Customers who choose to opt-out will have to pay a $75 one-time fee and a $10 monthly fee under the program approved last week, Fletcher said. Those who want to opt out have 60 days from the March 6 council decision to enroll.
Low- to moderate-income households will pay $5 to $10 a month.
In neighboring Glendale, about 150 residents have requested to opt out and any resident who chooses to do so will pay between $35 and $56. A digital meter will be installed that does not transmit to Glendale Water and Power.
Councilman David Gordon, who was the lone dissenting vote, said the public’s trust of the utility and the public’s concerns about health impacts, whether real or perceived, should not be taken lightly.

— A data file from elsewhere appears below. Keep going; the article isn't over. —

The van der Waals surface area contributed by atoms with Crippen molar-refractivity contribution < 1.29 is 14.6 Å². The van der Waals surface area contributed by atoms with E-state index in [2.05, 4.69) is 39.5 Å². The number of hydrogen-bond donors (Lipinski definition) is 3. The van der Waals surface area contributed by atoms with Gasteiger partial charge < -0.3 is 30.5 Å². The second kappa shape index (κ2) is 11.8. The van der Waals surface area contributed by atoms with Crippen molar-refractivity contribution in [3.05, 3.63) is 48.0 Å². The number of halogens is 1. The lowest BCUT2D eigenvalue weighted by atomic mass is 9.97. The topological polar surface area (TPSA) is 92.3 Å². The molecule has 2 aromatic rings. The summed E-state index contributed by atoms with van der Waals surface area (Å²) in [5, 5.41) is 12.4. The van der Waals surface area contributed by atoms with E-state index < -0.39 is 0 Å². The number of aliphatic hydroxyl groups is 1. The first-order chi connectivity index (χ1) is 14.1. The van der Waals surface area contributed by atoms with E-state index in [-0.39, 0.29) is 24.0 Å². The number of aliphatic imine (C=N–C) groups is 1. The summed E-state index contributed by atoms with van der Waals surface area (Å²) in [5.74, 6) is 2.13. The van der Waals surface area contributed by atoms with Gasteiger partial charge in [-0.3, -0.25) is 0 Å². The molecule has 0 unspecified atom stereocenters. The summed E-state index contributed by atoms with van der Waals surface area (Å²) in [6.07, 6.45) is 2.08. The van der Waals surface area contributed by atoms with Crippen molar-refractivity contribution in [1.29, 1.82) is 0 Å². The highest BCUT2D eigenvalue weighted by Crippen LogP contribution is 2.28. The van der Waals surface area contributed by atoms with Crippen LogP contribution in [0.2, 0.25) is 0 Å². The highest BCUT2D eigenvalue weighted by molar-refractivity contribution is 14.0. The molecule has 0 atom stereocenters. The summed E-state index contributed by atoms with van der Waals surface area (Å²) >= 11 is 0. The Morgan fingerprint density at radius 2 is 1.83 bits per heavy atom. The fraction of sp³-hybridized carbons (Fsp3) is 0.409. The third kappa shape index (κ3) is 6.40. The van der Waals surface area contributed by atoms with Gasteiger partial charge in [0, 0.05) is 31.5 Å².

“We often hear people come to the [City Council] and say, ‘You’re not listening to me,’” Gordon said. “Citizens own the utility and many people feel they’re not having a voice.”
Fletcher said Burbank Water and Power has been planning to update the meters for the last four years and has been in contact with customers who made inquiries.
"All who expressed concerns were addressed individually,” Fletcher said. “Do we continue to disagree? Yes."
Glendale settles on its own opt-out policy for smart meters
-- Maria Hsin, Times Community News